• Exposure: the amount of light that’s let into the camera lens

As a self-taught photographer, Richard says constant learning has been key to his development. “In today’s world, you have access to so many free resources,” he says. “There are videos on every single topic you could want and need. I constantly look to learn more about the field of photography.”

5. Practice makes progress

Regularly taking photos is the best way to get better technique and quality images. As Richard explains, “Look for any opportunity to photograph wildlife – the birds on the feeder, the ducks at the pond. The beauty of digital photography is that you can take thousands of photos and delete them all, but you will have learnt from the exercise.”

However, Richard says that having fun is the best advice he can give to beginners. “It can be quite stressful being a wildlife photographer. Sometimes you may only have that one opportunity at capturing the image before it flies, swims or runs off. Don’t beat yourself up. I’ve missed hundreds of cracking shots but that’s just the way it goes.”

How to capture wildlife photography at sea

Richard admits that, even as an experienced photographer, taking pictures of sea life is a challenge. Out of the tips above, being ready is the most important when capturing special wildlife moments on a cruise.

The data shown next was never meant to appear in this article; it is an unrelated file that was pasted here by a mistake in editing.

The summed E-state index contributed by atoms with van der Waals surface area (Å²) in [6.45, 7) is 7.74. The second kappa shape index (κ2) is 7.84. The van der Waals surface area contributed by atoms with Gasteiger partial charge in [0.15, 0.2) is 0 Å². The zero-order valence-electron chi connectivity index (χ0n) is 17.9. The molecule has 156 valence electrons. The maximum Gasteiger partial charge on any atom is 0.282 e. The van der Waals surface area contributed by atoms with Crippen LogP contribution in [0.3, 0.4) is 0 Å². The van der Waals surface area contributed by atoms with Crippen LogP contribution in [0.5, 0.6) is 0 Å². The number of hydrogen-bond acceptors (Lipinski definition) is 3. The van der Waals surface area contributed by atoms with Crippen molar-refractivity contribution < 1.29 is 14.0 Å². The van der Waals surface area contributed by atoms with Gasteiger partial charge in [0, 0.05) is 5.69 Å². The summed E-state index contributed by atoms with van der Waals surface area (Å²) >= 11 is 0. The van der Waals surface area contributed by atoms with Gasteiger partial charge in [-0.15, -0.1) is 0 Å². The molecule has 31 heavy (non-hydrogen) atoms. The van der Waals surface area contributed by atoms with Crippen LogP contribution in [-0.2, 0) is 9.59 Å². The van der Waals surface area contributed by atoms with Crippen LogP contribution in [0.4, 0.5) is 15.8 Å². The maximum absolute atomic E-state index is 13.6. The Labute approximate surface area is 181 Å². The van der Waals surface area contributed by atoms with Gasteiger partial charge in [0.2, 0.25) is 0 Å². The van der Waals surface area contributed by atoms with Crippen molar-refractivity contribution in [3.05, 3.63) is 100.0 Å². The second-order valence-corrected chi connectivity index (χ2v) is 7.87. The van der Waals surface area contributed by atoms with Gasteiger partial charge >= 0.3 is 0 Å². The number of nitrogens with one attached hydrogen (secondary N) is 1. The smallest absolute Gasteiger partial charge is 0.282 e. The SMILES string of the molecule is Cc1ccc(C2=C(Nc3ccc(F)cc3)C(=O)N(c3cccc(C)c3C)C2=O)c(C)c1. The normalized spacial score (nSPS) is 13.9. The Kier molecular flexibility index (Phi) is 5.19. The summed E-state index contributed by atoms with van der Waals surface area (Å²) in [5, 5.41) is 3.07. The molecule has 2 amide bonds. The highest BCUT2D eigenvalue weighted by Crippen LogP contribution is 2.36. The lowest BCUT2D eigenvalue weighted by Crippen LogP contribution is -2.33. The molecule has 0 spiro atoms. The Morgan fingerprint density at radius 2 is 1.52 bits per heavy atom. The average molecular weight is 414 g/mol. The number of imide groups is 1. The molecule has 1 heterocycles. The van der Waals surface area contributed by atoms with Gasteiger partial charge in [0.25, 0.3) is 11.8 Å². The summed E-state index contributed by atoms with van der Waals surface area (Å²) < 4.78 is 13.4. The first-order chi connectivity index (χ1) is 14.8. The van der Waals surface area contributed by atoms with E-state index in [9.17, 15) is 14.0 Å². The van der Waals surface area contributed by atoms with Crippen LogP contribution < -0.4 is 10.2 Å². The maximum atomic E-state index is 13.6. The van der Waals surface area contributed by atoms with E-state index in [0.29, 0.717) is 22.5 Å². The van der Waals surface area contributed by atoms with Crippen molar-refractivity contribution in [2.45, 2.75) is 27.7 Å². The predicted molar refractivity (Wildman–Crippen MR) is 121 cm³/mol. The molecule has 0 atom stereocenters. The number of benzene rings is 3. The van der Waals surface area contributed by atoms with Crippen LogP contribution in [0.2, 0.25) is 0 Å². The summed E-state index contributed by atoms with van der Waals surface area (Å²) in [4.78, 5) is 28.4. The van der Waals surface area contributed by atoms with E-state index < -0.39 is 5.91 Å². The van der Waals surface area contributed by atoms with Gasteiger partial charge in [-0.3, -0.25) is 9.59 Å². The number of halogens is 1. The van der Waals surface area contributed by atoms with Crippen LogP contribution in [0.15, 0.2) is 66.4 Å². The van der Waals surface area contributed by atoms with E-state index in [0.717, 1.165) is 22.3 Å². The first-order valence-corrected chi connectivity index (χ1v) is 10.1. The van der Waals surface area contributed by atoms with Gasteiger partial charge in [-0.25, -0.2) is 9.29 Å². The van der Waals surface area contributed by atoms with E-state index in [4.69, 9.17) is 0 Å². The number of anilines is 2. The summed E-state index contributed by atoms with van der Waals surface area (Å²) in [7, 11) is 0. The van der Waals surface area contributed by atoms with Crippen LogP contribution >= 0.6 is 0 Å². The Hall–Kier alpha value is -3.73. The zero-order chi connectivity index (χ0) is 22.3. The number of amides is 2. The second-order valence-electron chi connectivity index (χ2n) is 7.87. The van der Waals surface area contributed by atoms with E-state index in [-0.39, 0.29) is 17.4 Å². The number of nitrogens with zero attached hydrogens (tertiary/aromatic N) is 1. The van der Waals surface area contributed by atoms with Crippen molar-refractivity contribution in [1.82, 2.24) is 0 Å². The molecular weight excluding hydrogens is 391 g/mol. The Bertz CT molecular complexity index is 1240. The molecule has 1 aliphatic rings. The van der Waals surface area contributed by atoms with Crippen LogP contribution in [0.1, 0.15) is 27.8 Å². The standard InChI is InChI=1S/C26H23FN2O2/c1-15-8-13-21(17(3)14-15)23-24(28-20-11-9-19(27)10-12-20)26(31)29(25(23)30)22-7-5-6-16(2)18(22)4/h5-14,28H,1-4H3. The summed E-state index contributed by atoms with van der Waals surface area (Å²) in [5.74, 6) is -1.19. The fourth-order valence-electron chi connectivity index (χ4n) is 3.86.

I’ve lost count of the number of times I’ve walked onto the deck of a ship to see something unexpected happen immediately,” Richard admits. “These are the moments wildlife photographers want to capture. So you need to be set up and ready with whatever equipment you have to hand.”
Specifically, Richard recommends setting your camera to 1/2500 shutter, F8 and Auto ISO as a starting point for capturing marine life.
However, having the right setup comes second to spending lots of time outside and on deck. This increases the likelihood of capturing even the most elusive marine life, such as whales and dolphins. As Richard says, “I find the more hours I put in looking, the luckier I get.”

What are the best cruises for spotting wildlife

Whale tail

Wildlife can be spotted and photographed on cruises in any part of the world, though Richard has specific recommendations to increase your chances of a sighting.

Why should wildlife photographers travel with Fred. Olsen?

Humpback Whale

Alongside offering a huge range of whale watching cruises for wildlife photographers to choose from, Fred. Olsen has also partnered with conservation experts ORCA to protect the marine life they love.

Fred. Olsen has been part of ORCA’s Ocean Conservationist programme since 2019. This sees experts working onboard ships to monitor marine life and educate guests through Q&As and lectures. Work that’s key to maintaining the habitat and health of the whales, dolphins and sea birds photographers want to capture.

As Richard explains, “If we are to enjoy the benefits of cruising, we must also take some ownership in protecting the waters we are sailing through.

“It was thanks to ORCA that I changed from a cruise passenger to an Ocean Conservationist. The work that ORCA does on board Fred. Olsen cruise ships is so important and essential if we want to see oceans back teaming with wildlife like whales and dolphins.”